German authorities have begun the offshore practical testing in the German Bight of an advanced LIDAR-equipped mobile measurement and data collection buoy, writes Tom Todd.
The 11m high and ca. 2.5m wide monitoring unit is the brainchild of the German Federal Maritime and Hydrographic Agency (BSH) and the Fraunhofer Institute for Wind Energy Systems IWES. It has been laid just west of the German research platform FINO 3. Assisting in the laying operation was the 78.9m German multi-purpose workhorse Neuwerk. Stationed on nearby Heligoland, the versatile Neuwerk is a buoy layer as well as an icebreaker, emergency tug and pollution control vessel.
The BSH and the IWES developed the new buoy from its conception through to the construction of the prototype, as part of a joint research project tagged MoBo. The project has been funded by the Federal Ministry for Economic Affairs and Energy (BMWi) with €1.5 million.
The deployment of the new buoy now follows extensive tests in Bremerhaven’s port basin last summer. Its job is to collect meteorological and oceanographic data.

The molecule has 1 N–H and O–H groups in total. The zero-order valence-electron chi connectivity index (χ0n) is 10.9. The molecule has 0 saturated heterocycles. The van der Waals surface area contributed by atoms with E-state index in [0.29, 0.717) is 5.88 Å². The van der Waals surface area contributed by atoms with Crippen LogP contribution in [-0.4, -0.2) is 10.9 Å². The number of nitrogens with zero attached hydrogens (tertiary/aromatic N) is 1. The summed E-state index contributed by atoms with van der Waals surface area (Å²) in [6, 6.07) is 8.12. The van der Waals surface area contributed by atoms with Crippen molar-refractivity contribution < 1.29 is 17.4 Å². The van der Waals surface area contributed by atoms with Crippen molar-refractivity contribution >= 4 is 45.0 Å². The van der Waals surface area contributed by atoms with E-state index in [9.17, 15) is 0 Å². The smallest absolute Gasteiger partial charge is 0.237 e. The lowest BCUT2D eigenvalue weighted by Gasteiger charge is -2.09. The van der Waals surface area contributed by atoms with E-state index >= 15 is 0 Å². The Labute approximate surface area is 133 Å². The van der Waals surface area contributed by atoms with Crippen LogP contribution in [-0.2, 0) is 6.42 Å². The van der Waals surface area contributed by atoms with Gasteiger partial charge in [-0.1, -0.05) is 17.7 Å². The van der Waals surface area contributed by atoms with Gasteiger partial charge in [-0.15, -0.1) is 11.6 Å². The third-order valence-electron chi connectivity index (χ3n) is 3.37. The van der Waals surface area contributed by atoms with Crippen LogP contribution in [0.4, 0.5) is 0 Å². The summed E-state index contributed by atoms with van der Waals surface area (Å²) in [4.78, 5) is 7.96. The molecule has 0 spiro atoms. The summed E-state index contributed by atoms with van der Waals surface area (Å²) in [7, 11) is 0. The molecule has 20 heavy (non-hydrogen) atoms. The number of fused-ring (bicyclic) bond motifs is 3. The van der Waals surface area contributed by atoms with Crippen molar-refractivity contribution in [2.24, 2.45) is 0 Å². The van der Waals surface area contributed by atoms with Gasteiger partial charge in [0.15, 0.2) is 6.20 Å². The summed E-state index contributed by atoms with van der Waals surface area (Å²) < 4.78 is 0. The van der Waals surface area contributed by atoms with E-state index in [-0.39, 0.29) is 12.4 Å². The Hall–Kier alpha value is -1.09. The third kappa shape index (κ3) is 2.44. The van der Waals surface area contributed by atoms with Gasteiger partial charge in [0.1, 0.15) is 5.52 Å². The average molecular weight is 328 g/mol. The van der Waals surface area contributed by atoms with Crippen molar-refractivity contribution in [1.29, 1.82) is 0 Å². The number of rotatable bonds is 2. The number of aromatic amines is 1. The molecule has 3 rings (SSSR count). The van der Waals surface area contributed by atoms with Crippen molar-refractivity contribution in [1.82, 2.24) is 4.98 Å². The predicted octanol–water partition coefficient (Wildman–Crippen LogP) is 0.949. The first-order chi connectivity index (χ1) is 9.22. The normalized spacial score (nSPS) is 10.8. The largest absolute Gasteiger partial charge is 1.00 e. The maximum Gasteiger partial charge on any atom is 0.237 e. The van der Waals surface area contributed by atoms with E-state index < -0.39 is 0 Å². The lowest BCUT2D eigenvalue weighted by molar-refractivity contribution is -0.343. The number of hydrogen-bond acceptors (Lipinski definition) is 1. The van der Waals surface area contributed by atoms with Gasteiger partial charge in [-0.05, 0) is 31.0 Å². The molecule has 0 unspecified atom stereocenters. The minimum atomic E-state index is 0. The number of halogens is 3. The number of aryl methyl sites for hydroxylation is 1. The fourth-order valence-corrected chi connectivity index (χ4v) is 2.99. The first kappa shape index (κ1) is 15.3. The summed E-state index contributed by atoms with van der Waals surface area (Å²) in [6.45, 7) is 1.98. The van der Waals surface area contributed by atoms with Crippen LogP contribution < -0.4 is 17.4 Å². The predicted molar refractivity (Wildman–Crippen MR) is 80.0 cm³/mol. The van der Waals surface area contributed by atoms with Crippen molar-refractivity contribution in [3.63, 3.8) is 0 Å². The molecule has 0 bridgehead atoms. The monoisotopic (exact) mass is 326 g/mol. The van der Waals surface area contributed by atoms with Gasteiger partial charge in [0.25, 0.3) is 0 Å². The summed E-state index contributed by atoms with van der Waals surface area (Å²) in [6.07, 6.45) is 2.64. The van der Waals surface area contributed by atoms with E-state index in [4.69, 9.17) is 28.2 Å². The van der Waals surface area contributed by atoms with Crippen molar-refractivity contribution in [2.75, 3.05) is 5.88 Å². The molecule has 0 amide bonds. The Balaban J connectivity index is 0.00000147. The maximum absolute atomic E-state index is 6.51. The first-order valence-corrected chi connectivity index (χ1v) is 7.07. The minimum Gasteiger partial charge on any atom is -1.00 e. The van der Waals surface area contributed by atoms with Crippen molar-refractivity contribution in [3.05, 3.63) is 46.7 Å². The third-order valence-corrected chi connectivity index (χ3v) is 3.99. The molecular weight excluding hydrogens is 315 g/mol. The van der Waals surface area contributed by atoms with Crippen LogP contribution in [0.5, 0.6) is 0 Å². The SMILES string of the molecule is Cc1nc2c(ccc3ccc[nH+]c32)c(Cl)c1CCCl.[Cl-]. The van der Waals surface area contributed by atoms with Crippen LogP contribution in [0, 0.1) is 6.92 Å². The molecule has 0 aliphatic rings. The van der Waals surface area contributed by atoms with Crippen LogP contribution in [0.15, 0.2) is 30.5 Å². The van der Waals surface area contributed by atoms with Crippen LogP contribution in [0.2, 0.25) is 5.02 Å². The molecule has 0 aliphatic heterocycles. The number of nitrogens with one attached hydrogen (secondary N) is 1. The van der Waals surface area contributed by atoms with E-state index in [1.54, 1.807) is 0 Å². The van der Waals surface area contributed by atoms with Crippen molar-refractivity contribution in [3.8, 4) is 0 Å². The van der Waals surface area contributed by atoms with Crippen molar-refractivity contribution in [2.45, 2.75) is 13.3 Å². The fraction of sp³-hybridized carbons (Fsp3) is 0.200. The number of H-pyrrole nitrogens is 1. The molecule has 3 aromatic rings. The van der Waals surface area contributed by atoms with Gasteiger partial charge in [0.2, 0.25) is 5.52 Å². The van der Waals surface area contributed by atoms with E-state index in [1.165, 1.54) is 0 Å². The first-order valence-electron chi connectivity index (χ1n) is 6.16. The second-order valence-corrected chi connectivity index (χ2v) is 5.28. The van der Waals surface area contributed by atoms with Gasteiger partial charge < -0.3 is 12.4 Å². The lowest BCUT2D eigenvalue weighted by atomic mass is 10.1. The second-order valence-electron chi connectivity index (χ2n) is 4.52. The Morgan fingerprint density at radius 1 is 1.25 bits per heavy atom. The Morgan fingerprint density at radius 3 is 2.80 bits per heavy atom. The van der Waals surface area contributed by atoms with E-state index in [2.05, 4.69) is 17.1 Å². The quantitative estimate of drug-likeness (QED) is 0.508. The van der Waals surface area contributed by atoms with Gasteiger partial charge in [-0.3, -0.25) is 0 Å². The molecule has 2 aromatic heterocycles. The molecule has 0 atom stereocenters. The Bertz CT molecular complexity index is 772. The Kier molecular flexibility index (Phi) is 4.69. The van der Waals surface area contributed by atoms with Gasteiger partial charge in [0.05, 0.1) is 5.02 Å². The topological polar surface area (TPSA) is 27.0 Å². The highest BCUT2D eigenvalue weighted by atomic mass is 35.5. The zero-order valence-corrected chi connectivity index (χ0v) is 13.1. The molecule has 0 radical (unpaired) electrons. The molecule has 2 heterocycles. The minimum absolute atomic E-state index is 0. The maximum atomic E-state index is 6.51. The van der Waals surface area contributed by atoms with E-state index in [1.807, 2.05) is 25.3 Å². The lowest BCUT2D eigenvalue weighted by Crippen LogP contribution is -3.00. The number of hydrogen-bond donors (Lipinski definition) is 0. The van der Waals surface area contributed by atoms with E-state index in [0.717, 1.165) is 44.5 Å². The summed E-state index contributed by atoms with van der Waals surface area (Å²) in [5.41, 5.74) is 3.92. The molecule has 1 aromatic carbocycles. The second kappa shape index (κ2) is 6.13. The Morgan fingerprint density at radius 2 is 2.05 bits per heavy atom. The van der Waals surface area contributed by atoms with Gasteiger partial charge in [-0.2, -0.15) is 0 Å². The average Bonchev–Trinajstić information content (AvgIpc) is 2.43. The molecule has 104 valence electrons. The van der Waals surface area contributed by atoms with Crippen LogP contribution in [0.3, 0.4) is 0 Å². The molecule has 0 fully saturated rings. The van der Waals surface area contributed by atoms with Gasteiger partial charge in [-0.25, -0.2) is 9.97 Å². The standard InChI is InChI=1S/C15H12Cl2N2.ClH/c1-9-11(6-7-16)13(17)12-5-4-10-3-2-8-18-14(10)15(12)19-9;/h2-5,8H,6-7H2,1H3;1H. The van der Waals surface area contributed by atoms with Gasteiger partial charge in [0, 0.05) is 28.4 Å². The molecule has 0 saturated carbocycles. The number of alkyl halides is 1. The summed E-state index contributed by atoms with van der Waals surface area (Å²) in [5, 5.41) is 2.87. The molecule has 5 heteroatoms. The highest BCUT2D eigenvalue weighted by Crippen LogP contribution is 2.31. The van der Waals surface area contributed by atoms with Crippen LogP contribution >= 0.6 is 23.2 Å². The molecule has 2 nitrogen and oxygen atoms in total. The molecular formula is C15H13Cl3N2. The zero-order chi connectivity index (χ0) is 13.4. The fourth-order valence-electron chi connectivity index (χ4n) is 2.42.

The buoy is fitted with a LiDAR (Light Detection And Ranging) wind measuring device which uses laser beams to detect wind levels in stages up to 250m high.
Other measuring devices are attached to the sensor chain on the bottom of the buoy. The chain extends to just above the sea bed and the devices record current at different depths, salt and oxygen content and water temperature. A landing stage placed near the buoy also measures current over the entire water column along with seabed temperature and salinity.
The BSH and IWES say the buoy can be used for continuous as well as for flexible measurement and explain that oceanographic data is needed, among other things, for selecting the best foundations for offshore wind turbines and other installations, as well as for assessing sediment transport and for the calculation of wave loads.
They note that data on average wind speeds at the hub height of wind turbines is essential for the calculation of wind yields and the design of the turbines themselves. Benefitting from this data are companies and authorities involved in planning for offshore wind energy as well as those operating warning and weather services, the BSH and IWES say.
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